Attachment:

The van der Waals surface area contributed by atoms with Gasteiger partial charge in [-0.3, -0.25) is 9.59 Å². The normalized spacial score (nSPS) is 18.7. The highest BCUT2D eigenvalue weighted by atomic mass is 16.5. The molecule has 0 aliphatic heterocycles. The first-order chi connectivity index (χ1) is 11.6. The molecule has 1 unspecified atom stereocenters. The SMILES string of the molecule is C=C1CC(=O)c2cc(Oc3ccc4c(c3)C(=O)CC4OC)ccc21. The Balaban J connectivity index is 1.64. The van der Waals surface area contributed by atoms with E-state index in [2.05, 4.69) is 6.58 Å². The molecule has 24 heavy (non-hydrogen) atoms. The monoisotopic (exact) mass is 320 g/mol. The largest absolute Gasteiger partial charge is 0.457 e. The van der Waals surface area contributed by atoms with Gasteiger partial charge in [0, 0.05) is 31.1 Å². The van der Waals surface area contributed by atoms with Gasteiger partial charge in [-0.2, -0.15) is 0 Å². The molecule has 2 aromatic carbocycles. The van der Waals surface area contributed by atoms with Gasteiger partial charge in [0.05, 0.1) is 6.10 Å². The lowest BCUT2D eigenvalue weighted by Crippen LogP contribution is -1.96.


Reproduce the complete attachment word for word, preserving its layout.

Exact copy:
The van der Waals surface area contributed by atoms with Gasteiger partial charge in [-0.3, -0.25) is 9.59 Å². The normalized spacial score (nSPS) is 18.7. The highest BCUT2D eigenvalue weighted by atomic mass is 16.5. The molecule has 0 aliphatic heterocycles. The first-order chi connectivity index (χ1) is 11.6. The molecule has 1 unspecified atom stereocenters. The SMILES string of the molecule is C=C1CC(=O)c2cc(Oc3ccc4c(c3)C(=O)CC4OC)ccc21. The Balaban J connectivity index is 1.64. The van der Waals surface area contributed by atoms with E-state index in [2.05, 4.69) is 6.58 Å². The molecule has 24 heavy (non-hydrogen) atoms. The monoisotopic (exact) mass is 320 g/mol. The largest absolute Gasteiger partial charge is 0.457 e. The van der Waals surface area contributed by atoms with Gasteiger partial charge in [0, 0.05) is 31.1 Å². The van der Waals surface area contributed by atoms with Gasteiger partial charge in [-0.2, -0.15) is 0 Å². The molecule has 2 aromatic carbocycles. The van der Waals surface area contributed by atoms with Gasteiger partial charge in [0.05, 0.1) is 6.10 Å². The lowest BCUT2D eigenvalue weighted by Crippen LogP contribution is -1.96.